I could have used black and white film or manipulated the image digitally, but with both these approaches the flaws or faults would be invisible. I also wanted to go against the grain of the medium, to try and make a colour photograph do something that it wasnâ€™t designed to do, that it sort of struggles to resist. Photography is quite a physical medium, liquid, like paint. Digital photography is too 'crunchy' and 'brittle' somehow.
Why did you chose to focus on Perriand?
Perriand interested me because of her oft-perceived status as a footnote to the history of Le Corbusier. I also found her interesting in that her work was part of a larger social program intended to promote the pleasures of modernity. Though clearly not averse to the luxurious and to a high standard of living, Perriand also challenged bourgeois conventions and supported collective goals. In the years prior to WW II, she was closely affiliated with the Communist Party of France and worked on a number of projects for the Socialist Popular Front. She was committed to design as a means to facilitate the collective transformation of daily existence, and I find this deeply inspiring.
It is hard to appreciate how radical this chaise-longue was at the time it was designed (1928)...
I think that it is hard to appreciate the radical break with 19th Century furniture design. With their chromed steel frames and lack of ornamentation, the Chaise, like Breuer's Wassily chair would have seemed the antithesis of comfortable domesticity. Now these artefacts have achieved the status of icons of 'retro-chic' and are often appreciated more for their sculptural beauty than their functional brilliance.
Modernist design design also broke with the tradition of gendered furniture. Yet the Chaise Longue, rather than being neutral in this respect, seems both masculine and feminine; the curves of the metal tube frame are sinuous and elegant, yet it's smart, functional simplicity suggests a masculine sitter. The various coverings, from black leather to pony-skin further complicate this message.
What about that ball-bearing necklace?
The chrome necklace as a decorative adornment made with objects used for engineering was both feminine accoutrement and a signifier of the masculine world of technology and machinery. It is an assertive embrace of pleasure and modernity; like Perriand's 'Bar in the Attic' (1927), it is a gesture of self affirmation.
Do you feel Charlotte Perriand was eclipsed by Le Corbusier? Or was it just that she was much younger, somewhat in awe of him, and ultimately proud and delighted to be working as an effective associate of one of the most innovative architects of the century?
Perriand has always stated that Le Corbusier did not treat her differently because she was a woman, though history has not always been so kind. Many of the pieces she co-designed with Le Corbusier and Pierre Jenneret were often attributed simply to Le Corbusier. Penny Sparke's book "Furniture", for instance, credits Le Corbusier solely for the design of the Grand Confort and the Chaise Longue. (1) [ NW adds: This is probably a recent phenomenon - Perriand and Jeanneret are credited alongside Le Corbusier in Ginsburger's 1930 book Young French Architects]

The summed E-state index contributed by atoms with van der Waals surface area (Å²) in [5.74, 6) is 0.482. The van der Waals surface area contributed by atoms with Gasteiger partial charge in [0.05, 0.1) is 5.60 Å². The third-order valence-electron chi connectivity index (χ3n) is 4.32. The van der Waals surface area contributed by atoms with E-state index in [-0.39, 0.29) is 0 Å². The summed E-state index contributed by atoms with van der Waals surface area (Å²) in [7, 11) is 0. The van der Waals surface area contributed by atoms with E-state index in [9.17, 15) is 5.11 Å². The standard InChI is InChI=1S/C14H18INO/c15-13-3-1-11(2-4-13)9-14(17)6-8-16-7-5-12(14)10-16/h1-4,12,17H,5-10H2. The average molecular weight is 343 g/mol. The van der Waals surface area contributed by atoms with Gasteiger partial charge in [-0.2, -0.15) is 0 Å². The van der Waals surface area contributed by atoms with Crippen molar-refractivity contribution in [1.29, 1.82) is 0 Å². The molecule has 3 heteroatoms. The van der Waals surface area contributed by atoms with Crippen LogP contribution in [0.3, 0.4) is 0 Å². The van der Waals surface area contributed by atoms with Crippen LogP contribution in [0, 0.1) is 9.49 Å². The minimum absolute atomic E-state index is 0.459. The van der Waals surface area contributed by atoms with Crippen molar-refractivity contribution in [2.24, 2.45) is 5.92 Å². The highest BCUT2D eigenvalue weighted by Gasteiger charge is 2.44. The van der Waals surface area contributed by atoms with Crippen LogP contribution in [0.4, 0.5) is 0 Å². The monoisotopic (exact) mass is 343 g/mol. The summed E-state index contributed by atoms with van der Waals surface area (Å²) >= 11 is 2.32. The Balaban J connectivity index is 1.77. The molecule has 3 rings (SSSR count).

Mary McLeod has described Perriand's anger at Beatriz Colomina's description of the photograph of the designer on the Chaise Longue. Colomina implies that the image was used by Le Corbusier to suggest Perriand's lack of authorship, and to deny her 'vision'; Perriand is "almost an attachment to the wall, she sees nothing" (2). Perriand has always insisted that she arranged the pose in order to emphasise the chair rather than herself, hoping to convey the idea that the Chaise Longue might be used by anyone. It is quite plausible that Perriand intended her body to be a means to demonstrate the use of the chaise, so it is in retrospect that we read this as a form of self-effacement.
An interesting parallel can be found in Erich Consemuller's 1926 photograph of the Wassily Chair. It is said to feature either Lise Beyer or Ise Gropius, wearing a stage mask by Oscar Schlemmer. The woman is anonymous. It is difficult to imagine a similarly arranged photograph of a male designer sitting on his own or someone else's chair. In another image of the Wassily chair, on the catalogue cover for Breuer's 'Metal Furniture' of 1927, designed by Herbert Bayer, the sitter (the same woman?) appears in photographic negative. The reversal of tone renders her facial features indistinguishable. It is as if, like Perriand, the sitter is somehow not 'in possession' of her own body. The use of the unidentified female figure has been a common feature in the promotion of design, from Breuer to Verner Panton, through to much advertising today. It reminds me of John Berger's assertion that the social presence of a woman is different to that of a man, as well as his pithy comment that "a photograph of an object is just an object, but with the addition of a female figure, that object is for sale".
In the last two decades Perriand's reputation has been thoroughly re-instated. Most recently, a major retrospective at the Pompidou Centre in Paris in 2006, the exhibition "Useful Forms: Furniture by Charlotte Perriand" at Princeton University Art Museum, Princeton NJ , 2004, and McLeod's monograph "Charlotte Perriand. An Art of Living" (2003) provide evidence of the growing recognition of Perriand's important place in the history of modernist design. (3)